In stepc of the method of the invention, the infected first bacterium is cultivated in the presence of the second, faster propagating bacterium. When the phage particles replicate within the infected first bacterium cells, they form a larger number of phage particles which are released from the infected cells as the cells lyse. Each released phage particle can infect an adjacent bacterial cell, which may be a first or second bacterium cell. Each of the phage particles in those newly infected bacterial cells can replicate and are released to infect further bacteria cells; and so on.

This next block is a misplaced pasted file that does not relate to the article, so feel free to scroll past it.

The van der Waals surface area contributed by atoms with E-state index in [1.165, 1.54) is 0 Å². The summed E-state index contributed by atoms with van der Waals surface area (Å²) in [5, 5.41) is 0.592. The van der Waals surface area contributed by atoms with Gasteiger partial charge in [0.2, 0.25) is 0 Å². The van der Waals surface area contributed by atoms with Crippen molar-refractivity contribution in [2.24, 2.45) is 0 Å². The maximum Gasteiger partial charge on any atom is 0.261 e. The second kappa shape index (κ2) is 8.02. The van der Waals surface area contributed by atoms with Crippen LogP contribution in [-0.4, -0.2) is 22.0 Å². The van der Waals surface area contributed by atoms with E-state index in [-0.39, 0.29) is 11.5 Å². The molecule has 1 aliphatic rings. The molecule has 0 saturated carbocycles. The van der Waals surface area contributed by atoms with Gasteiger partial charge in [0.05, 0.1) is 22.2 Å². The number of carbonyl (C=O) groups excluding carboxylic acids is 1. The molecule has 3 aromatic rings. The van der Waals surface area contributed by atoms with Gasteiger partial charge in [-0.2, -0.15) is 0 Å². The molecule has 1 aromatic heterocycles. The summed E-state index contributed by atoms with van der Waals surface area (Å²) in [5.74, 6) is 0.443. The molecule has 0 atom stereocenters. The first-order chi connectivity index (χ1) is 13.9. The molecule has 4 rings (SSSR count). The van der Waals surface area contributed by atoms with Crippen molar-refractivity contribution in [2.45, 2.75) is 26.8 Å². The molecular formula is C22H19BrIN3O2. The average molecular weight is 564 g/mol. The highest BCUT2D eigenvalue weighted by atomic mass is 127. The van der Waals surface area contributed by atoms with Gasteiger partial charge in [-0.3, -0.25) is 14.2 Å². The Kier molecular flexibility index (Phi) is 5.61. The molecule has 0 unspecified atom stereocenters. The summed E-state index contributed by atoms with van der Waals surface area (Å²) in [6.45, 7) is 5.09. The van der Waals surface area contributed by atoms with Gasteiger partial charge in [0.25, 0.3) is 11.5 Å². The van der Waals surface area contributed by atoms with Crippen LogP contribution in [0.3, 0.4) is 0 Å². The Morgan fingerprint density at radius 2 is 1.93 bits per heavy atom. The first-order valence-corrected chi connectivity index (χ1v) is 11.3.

Cultivation of the mixture of first and second bacteria can be carried out using any appropriate techniques and conditions. Typically, the second bacteria will be used in the form of a cultivation in a fluid or gel medium which is mixed with the infected first bacteria. However, the second bacteria may be used in the form of a freeze or spray dried powder or as solid particles having the bacteria impregnated or coated thereon. For convenience, the invention will be described hereinafter in terms of the application of the second bacterium in an agar gel carrier to the infected first bacterium. The amount of the second bacterium added to the treated first bacterium sample can vary over wide ranges depending upon the expected amount of first bacterium cells in the sample and the desired theme within which a result from the method of the invention is required. In general, it is preferred to provide a greater number of second bacterium cells, typically from 2 to 50 times, than the number of first bacterium cells so as to enhance the probability that a phage particle lysed from an infected first bacterium cell will infect a second bacterium cell rather than another first bacterium cell. The optimum ratio of first to second bacterium cells can readily be established by simple trial and error tests